More Data Needed: Competition & Pay-Per-Click Advertisers

Remember when I told you how people usually choose Google as their target search engine? It sounds like a good idea, since Google is —the“ major player in the field right now. I used to be a Google slave too but soon realized that it was much easier for me to have my sites rank high on MSN and Yahoo without putting in a lot of leg work.

And the good news is that once my sites were highly ranked in one or both of these engines, my rankings on Google naturally got better.

You see, when your website is on the first pages of a smaller engine for a popular keyword, people who build directory-style sites will most likely pick up your pages. This means easy backlinks to your sites, and more chances for you to rank higher on Google where offsite factors (such as backlinks) play a bigger role.

Today, instead of building a site with the purpose of ranking high in MSN and waiting for Google to pick up too, I carefully chose niche markets where my chances of getting top positions in all three engines are high.

The next step of my niche finding system involves getting more data we will use to eliminate bad niches from our previously created list.

So roll up your sleeves and let‘s get back to work.

Niche Inspector

First, we must know how many sites appear on the Search Engine Result Pages (SERPs) for each of the 100 keywords of our sub-niches list. To do this, simply go to, and and enter each keyword enclosed in quotes as your search term and hit enter*. On the top of each page, you will see references to the number of results containing the keyword. Add this data in a 3rd, 4th and 5th columns of your spreadsheet.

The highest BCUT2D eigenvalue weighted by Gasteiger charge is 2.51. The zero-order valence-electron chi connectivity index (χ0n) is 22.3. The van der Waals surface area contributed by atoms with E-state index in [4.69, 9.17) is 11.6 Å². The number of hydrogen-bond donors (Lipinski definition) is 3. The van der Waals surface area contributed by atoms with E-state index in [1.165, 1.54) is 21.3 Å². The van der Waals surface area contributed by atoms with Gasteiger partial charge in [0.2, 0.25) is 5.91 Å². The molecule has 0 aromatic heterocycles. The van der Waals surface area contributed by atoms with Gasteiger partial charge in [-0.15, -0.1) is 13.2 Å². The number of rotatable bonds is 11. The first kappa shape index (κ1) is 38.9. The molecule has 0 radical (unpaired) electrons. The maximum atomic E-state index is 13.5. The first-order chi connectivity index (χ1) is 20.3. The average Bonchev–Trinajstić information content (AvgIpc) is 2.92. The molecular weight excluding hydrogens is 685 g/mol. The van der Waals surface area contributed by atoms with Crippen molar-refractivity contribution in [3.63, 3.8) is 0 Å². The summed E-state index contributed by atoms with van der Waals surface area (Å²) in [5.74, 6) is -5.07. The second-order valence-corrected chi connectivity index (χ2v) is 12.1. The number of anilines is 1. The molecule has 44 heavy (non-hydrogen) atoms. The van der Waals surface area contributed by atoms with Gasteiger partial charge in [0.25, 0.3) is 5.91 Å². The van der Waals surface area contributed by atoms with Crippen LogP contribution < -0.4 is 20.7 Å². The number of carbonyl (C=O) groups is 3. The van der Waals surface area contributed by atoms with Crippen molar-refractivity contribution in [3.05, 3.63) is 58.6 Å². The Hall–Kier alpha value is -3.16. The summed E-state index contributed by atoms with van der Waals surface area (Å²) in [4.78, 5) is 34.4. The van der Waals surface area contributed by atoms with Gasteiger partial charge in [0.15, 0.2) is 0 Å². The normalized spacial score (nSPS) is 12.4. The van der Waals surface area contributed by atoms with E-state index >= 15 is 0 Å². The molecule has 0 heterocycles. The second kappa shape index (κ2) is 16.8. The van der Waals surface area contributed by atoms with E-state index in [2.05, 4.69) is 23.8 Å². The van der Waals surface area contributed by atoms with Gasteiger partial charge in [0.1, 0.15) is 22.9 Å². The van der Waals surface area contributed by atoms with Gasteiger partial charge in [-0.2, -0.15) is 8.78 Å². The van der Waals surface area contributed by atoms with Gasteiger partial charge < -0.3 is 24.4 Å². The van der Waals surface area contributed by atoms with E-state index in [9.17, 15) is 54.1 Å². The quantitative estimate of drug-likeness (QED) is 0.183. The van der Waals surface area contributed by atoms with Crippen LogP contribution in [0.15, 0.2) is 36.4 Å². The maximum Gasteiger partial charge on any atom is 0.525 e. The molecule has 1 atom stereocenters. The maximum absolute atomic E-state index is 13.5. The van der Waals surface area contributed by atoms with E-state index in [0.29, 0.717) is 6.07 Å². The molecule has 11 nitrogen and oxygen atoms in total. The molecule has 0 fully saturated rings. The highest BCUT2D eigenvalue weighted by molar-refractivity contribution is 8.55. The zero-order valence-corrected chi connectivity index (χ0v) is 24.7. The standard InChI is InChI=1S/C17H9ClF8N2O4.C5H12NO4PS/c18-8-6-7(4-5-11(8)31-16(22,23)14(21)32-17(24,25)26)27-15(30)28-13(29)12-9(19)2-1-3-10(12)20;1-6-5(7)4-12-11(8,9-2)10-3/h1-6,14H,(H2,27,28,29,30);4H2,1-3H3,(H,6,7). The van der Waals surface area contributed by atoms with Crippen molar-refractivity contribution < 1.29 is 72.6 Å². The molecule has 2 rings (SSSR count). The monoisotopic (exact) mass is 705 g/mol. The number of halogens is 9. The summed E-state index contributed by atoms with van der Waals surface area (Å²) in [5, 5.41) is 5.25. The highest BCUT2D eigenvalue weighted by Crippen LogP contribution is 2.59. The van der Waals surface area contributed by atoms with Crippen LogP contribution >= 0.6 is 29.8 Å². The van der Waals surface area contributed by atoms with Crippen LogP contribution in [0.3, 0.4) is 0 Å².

While you're grabbing the number of results in Google for your key phrases, also count the number of Google Adwords™ ads that appear on the right side for each of your key phrases and enter it in another column. The next chapter will explain why. Your spreadsheet should now look something like this:

Niche Inspector

There are queries more advanced than —keyword“ (keyword in quotes) and we will discuss them in the Appendix.

Are Advertiser Willing To Pay for Traffic?

The number of Adwords™ ads for any given key phrase is a good indicator of the marketability of the topic. A high number of ads usually means, for Adsense™ publishers, that it‘s a higher paying niche. The formula that illustrates this is very simple:

More Adwords™ ads for a key phrase
More competition for the advertisers who want to bid on this key phrase
Higher prices for each click

If advertisers are fighting for the best Adwords™ positions for a key phrase, this clearly tells us there is money in this market. Remember, advertisers pay Google for each click through their site. If they are willing to spend money, it‘s because they plan to make money. You see, even if your site on —blue widgets“ gets thousands of visitors each day, if there are no advertisers paying to use AdWords™, you can bet your shirt you won‘t get any AdSense™ income.

I hope you grabbed the number of AdWords™ ads for each of your key phrases as we will need this data soon.